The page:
I know, the last thing expectant moms want to hear about now is a possible link between ADHD and stress in pregnancy. For most women, at some stage or another being pregnant means being stressed out.  Even in the ideal scenario where both you and your partner are super happy and really excited about the pregnancy.  See, it’s pretty common for  fears and stressful thoughts to pop into your head from time to time.  You might worry about things like: Will I be a good parent?  Will I able to make ends meet once the baby has arrived?  Could that night of heavy partying before finding out I was pregnant affect my baby? And so the list goes on and on…

And let’s not discard the everyday stresses and strains of our busy lives. Researchers from Carnegie Melon University found that as a society, our stress-levels have “skyrocketed” since the 1980’s. Making it quite likely that in these modern times a high percentage of expectant women might be under severe, chronic stress during their pregnancies.

What the scientists are saying:

A new study has found that stress during pregnancy might make children more susceptible to developing Attention Deficit Hyperactivity Disorder (ADHD) later in life.  Bea van der Bergh and her colleagues from Belgium’s Catholic University of Leeuven conducted this study into the link between ADHD and stress in pregnancy.  The researchers followed 71 mothers and their children from pregnancy to early childhood. They found a very strong link between mothers who reported feeling stressed  during early pregnancy and their children being diagnosed with ADHD later on.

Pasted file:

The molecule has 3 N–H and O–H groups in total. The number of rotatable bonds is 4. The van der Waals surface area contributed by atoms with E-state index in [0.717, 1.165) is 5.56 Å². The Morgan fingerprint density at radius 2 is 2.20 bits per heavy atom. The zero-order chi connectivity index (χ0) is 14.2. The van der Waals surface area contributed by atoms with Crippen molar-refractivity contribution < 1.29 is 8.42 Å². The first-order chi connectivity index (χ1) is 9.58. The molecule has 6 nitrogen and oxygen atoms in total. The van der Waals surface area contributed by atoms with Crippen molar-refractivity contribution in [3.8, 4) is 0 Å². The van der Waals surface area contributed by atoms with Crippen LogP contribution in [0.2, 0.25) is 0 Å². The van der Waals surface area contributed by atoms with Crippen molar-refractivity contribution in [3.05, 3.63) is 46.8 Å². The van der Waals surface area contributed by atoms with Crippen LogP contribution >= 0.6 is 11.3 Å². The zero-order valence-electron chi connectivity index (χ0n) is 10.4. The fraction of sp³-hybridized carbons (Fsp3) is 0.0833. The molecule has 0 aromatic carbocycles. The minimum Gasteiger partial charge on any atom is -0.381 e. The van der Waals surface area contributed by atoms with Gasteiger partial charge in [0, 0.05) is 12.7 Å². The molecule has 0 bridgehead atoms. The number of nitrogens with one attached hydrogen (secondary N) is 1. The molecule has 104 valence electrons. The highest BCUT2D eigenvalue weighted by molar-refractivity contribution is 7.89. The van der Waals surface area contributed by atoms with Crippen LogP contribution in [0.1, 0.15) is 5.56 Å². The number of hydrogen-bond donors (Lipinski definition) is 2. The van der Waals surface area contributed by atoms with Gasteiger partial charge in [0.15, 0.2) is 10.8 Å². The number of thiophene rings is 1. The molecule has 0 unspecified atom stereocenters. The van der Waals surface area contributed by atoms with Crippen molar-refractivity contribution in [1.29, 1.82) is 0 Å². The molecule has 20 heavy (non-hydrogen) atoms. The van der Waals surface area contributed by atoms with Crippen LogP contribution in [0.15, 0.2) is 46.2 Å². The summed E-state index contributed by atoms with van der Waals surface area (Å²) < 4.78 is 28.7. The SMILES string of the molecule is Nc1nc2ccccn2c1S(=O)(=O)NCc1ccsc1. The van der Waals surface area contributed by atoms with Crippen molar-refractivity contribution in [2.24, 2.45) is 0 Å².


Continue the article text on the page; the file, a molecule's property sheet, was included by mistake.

We’re all in this together:

Ironically the last thing pregnant women should do – is stress about this link between ADHD and stress in pregnancy! Several experts have expressed a concern that this research may place excessive blame (and added stress) on the mothers. These experts all emphasize that the newfound link between ADHD and stress in pregnancy is very much a societal problem. That it is up to all of us as a society to figure out how to protect pregnant mothers and their babies from stress.  

Some have suggested that employed mothers should be allowed to take maternity leave from earlier on in their pregnancies instead of waiting until the baby is born.  Yet others have suggested that well-known stress relieving activities such as pre-natal yoga and massage should become more freely available to pregnant women.  Whatever your take on all this – one thing seems clear to me – pregnant mothers should be able to reserve the right to slow down and to ask to be excluded from highly stressful environments. At least for the duration of their pregnancies.  

Want some tips on surviving stress during pregnancy?  Babycentre has some great ideas.

Do you think your child might have ADHD?  Here’s what to do next.